Thursday, 24 April 2014

Harvesting rainfall

There seems to be a lot to write about water, whether suspended in the air or precipitated.

I've been thinking about harvesting rainfall for a while, with the usual constraints of elegant design, low cost, and aesthetic beauty. In fact it was on the list of things to incorporate into the building of the house, but it soon went onto the back burner along with all the others. It's not a good idea to leave water on a back burner for too long as it will evaporate and you'll burn the kettle.

We need water for the garden and rather than switching on the tap and pouring rainwater down the drain, it would probably save us a fair bit of money to collect rainwater and use it for the plants. 

Just to deconstruct the problem, we'd mostly be looking at collecting water from spring, and using it mostly in the summer. If we could collect enough then, we wouldn't need to worry about the winter, and could use that time to empty the system, which may be preferable to having a collection of ice. 

Looking at the supply side, there's roughly 100 mm rainfall a month, a little bit more from May to July, and we have a total roof area of around 100 square metres. Technically speaking, the roof area is bigger than that, since it's at an angle, but that's the area as far as the rain is concerned, which I guess we have to assume is coming down vertically.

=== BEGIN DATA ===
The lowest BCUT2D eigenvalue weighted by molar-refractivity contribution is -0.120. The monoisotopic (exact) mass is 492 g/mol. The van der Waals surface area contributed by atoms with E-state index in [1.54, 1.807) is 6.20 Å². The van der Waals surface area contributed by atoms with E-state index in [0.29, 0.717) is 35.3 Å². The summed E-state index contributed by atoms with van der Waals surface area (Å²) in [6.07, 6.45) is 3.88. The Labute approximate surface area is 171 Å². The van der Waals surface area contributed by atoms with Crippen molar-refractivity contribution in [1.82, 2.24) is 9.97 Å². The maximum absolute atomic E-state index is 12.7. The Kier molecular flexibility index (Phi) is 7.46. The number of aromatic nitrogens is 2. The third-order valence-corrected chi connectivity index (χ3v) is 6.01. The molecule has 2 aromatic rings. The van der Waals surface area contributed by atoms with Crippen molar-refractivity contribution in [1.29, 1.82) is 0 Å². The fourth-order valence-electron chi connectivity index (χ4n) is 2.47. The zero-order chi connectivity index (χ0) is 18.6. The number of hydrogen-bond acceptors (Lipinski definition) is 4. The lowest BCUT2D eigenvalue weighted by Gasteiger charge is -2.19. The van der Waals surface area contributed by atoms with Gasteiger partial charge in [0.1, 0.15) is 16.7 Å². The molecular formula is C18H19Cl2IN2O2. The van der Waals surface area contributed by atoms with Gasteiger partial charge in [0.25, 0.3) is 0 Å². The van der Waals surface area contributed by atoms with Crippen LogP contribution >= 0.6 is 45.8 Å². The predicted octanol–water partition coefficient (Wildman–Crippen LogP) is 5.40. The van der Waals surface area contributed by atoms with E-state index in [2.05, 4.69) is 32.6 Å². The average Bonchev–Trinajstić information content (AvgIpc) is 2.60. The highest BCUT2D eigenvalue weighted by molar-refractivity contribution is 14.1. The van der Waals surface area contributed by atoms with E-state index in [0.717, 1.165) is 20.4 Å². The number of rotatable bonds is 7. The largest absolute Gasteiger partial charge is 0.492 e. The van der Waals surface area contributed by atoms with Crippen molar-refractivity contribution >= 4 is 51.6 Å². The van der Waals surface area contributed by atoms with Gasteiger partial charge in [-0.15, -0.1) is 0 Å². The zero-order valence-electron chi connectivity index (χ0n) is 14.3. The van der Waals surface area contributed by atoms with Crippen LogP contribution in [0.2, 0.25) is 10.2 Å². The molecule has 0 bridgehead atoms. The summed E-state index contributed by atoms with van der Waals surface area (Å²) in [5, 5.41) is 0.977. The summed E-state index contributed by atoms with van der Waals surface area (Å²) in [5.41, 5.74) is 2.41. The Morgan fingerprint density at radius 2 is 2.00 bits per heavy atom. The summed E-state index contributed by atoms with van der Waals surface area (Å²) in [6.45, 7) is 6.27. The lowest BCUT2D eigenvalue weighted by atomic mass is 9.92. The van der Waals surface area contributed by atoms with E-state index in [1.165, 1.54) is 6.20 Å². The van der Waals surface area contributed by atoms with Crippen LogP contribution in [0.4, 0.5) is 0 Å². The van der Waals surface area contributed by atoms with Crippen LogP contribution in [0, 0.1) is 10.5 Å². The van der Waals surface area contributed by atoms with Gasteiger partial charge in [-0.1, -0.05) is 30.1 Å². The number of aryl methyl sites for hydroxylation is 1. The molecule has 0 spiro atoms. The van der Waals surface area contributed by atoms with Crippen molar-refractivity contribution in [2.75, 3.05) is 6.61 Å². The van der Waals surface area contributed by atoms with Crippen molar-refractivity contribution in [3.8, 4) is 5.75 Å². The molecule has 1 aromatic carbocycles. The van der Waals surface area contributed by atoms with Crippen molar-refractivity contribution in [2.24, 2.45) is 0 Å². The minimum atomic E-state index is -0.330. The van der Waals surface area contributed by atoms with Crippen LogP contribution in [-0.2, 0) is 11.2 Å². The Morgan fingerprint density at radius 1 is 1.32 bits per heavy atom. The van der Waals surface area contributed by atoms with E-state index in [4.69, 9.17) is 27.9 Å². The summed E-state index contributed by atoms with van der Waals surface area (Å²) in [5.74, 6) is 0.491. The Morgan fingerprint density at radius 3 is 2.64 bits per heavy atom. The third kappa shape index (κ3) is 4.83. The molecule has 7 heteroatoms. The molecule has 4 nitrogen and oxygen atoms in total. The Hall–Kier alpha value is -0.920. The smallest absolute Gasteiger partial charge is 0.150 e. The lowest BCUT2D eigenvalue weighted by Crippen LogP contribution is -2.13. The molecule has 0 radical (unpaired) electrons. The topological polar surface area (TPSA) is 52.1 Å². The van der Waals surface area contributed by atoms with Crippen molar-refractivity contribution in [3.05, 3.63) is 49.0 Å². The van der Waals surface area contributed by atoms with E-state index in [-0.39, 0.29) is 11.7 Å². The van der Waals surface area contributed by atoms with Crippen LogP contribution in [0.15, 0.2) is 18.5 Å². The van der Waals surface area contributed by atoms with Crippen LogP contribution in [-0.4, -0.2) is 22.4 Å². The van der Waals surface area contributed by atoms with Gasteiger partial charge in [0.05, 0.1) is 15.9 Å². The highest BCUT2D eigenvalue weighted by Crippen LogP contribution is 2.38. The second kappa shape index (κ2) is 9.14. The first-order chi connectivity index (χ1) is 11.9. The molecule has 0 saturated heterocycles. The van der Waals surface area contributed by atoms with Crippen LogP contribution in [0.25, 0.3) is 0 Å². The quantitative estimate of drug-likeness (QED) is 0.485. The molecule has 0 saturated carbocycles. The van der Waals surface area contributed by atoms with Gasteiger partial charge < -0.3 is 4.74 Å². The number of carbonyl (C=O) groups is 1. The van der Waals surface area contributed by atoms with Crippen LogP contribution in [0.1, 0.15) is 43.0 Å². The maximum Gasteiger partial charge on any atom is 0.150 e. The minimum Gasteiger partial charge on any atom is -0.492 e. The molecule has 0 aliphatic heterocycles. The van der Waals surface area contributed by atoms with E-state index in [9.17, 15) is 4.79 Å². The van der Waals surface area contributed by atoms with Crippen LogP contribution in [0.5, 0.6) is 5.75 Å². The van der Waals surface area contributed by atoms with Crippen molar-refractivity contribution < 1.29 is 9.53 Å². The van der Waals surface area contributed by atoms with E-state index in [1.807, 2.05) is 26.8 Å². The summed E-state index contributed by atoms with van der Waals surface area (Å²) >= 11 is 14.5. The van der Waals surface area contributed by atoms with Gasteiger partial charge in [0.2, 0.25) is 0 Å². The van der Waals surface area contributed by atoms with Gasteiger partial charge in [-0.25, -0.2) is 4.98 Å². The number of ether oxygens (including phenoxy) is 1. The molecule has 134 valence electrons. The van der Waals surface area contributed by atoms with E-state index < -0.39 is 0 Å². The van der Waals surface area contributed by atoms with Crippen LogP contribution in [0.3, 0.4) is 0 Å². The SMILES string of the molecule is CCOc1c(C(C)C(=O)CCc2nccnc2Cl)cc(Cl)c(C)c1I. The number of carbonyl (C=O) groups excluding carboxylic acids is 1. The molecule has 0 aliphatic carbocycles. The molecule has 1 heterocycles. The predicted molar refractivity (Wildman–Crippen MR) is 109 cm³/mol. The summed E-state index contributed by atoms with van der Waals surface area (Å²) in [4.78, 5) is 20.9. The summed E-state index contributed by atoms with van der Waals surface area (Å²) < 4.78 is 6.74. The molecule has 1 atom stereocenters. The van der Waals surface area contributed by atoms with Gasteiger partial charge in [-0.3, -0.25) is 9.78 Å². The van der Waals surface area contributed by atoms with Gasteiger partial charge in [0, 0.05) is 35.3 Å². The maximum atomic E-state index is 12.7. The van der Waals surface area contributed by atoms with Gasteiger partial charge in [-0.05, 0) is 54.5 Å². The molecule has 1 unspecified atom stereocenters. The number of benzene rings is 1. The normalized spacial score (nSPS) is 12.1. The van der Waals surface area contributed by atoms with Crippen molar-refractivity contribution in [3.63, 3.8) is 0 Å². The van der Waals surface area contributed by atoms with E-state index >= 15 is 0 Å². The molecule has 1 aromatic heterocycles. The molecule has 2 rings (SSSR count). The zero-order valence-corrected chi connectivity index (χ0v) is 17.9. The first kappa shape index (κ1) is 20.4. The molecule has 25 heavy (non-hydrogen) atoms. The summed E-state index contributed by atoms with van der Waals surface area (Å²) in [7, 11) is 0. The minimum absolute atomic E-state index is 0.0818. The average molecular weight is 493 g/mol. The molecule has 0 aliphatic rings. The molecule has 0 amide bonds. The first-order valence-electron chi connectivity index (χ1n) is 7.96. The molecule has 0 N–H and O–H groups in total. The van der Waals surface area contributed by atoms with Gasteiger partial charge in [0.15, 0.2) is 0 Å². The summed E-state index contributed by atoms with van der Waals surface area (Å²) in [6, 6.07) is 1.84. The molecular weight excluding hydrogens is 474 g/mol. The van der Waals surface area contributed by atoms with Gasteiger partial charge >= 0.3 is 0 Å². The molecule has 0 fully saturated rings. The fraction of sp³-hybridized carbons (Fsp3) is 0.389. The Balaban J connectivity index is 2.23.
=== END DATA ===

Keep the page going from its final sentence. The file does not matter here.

Anyway, down the four drainpipes we'll get a total of 10 cubic metres of rain water per month, or 10,000 litres. So we'd have no trouble filling a 500 litre tank from one of the drainpipes. 

We could get a big tank somewhere, but would probably want to put it underground to save space, in which case we'd need a pump to get the water out. What would be more useful is something tall and thin that could stand against the wall, right next to the drainpipe. 

A 500 litre tank could be 80 cm in diameter and a metre tall. Or if you had two 250 litre tanks, they could each be 60 cm in diameter and 90 cm tall. At least those are the internal dimensions. You'd probably want to add a bit for the thickness of the walls. 

Since we don't really want water tanks in front of the house, and the gap between the side of the house and the fence is only a little over a metre, we wouldn't really want 80 cm tanks along there. We could make them taller though. 

A 5 metre tall tank of 25 cm diameter would hold 250 litres. We could tip it onto it's side, and run it along the whole width of the house, north to south along the west wall, so that it could fill from two of the drainpipes. Then one tank could be 8 metres long and 20 cm in diameter.

As usual, somebody has already thought of tall this. Rainwater hog make a chunky modular system, and there's Jackson in the UK.

But going back to the tank, as it gets longer it's starting to turn more into a pipe than a tank, so if it is going to be a pipe, then perhaps it could run through the garden towards the plants where it is going to be used. Then it could be 15 metres long and only 15 cm wide. Of course we'd be back to needing a pump again. 

So the best ideas are probably a couple of thin horizontal tanks, or thick horizontal pipes, running along the side of the house, or a few vertical ones, possibly cascading like pan pipes.

So it's time to start looking around for parts and construction techniques. The question is, do they have them in a nice colour? I don't want grey pipes on the side of my house.